Stage: 3 Challenge Level:

Can you dissect a square into: 4, 7, 10, 13... other squares? 6, 9, 12, 15... other squares? 8, 11, 14... other squares?

Stage: 3 Challenge Level:

List any 3 numbers. It is always possible to find a subset of adjacent numbers that add up to a multiple of 3. Can you explain why and prove it?

Enclosing Squares

Stage: 3 Challenge Level:

Can you find sets of sloping lines that enclose a square?

Lower Bound

Stage: 3 Challenge Level:

What would you get if you continued this sequence of fraction sums? 1/2 + 2/1 = 2/3 + 3/2 = 3/4 + 4/3 =

Pareq Calc

Stage: 4 Challenge Level:

Triangle ABC is an equilateral triangle with three parallel lines going through the vertices. Calculate the length of the sides of the triangle if the perpendicular distances between the parallel. . . .

Mini-max

Stage: 3 Challenge Level:

Consider all two digit numbers (10, 11, . . . ,99). In writing down all these numbers, which digits occur least often, and which occur most often ? What about three digit numbers, four digit numbers. . . .

Stage: 3 Challenge Level:

Choose a couple of the sequences. Try to picture how to make the next, and the next, and the next... Can you describe your reasoning?

Plus Minus

Stage: 4 Challenge Level:

Can you explain the surprising results Jo found when she calculated the difference between square numbers?

Handshakes

Stage: 3 Challenge Level:

Can you find an efficient method to work out how many handshakes there would be if hundreds of people met?

Egyptian Fractions

Stage: 3 Challenge Level:

The Egyptians expressed all fractions as the sum of different unit fractions. Here is a chance to explore how they could have written different fractions.

Keep it Simple

Stage: 3 Challenge Level:

Can all unit fractions be written as the sum of two unit fractions?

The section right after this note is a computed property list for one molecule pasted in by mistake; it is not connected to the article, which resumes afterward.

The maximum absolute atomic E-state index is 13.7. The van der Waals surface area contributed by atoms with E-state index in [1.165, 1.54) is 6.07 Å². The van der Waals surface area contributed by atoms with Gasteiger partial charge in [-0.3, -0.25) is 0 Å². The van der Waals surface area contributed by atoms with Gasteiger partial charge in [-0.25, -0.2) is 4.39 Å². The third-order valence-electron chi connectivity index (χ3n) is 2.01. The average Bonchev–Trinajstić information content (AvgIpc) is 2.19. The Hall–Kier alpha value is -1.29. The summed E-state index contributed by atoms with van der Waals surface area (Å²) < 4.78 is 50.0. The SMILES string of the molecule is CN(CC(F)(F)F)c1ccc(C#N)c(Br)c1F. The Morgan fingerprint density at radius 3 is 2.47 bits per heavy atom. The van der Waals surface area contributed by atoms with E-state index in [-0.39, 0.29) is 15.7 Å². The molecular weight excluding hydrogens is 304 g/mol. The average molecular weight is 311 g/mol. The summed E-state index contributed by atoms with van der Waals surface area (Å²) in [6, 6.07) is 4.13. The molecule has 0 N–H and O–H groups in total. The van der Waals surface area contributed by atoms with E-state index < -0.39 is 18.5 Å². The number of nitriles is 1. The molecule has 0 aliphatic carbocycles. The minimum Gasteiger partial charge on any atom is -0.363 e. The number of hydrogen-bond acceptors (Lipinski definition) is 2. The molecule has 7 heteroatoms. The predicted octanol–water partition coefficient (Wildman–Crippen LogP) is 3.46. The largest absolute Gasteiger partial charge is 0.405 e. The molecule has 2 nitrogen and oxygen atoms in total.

Christmas Chocolates

Stage: 3 Challenge Level:

How could Penny, Tom and Matthew work out how many chocolates there are in different sized boxes?

What Numbers Can We Make?

Stage: 3 Challenge Level:

Imagine we have four bags containing a large number of 1s, 4s, 7s and 10s. What numbers can we make?

What Numbers Can We Make Now?

Stage: 3 Challenge Level:

Imagine we have four bags containing numbers from a sequence. What numbers can we make now?

Route to Infinity

Stage: 3 Challenge Level:

Can you describe this route to infinity? Where will the arrows take you next?

Steps to the Podium

Stage: 2 and 3 Challenge Level:

It starts quite simple but great opportunities for number discoveries and patterns!

Magic Letters

Stage: 3 Challenge Level:

Charlie has made a Magic V. Can you use his example to make some more? And how about Magic Ls, Ns and Ws?

Elevenses

Stage: 3 Challenge Level:

How many pairs of numbers can you find that add up to a multiple of 11? Do you notice anything interesting about your results?

Searching for Mean(ing)

Stage: 3 Challenge Level:

Imagine you have a large supply of 3kg and 8kg weights. How many of each weight would you need for the average (mean) of the weights to be 6kg? What other averages could you have?

All Tangled Up

Stage: 3 Challenge Level:

Can you tangle yourself up and reach any fraction?

Make 37

Stage: 2 and 3 Challenge Level:

Four bags contain a large number of 1s, 3s, 5s and 7s. Pick any ten numbers from the bags above so that their total is 37.

Take Three from Five

Stage: 4 Challenge Level:

Caroline and James pick sets of five numbers. Charlie chooses three of them that add together to make a multiple of three. Can they stop him?

Konigsberg Plus

Stage: 3 Challenge Level:

Euler discussed whether or not it was possible to stroll around Koenigsberg crossing each of its seven bridges exactly once. Experiment with different numbers of islands and bridges.

More Twisting and Turning

Stage: 3 Challenge Level:

It would be nice to have a strategy for disentangling any tangled ropes...

More Number Pyramids

Stage: 3 Challenge Level:

When number pyramids have a sequence on the bottom layer, some interesting patterns emerge...

Harmonic Triangle

Stage: 4 Challenge Level:

Can you see how to build a harmonic triangle? Can you work out the next two rows?

For Richer for Poorer

Stage: 3 Challenge Level:

Charlie has moved between countries and the average income of both has increased. How can this be so?

Partitioning Revisited

Stage: 3 Challenge Level:

We can show that (x + 1)² = x² + 2x + 1 by considering the area of an (x + 1) by (x + 1) square. Show in a similar way that (x + 2)² = x² + 4x + 4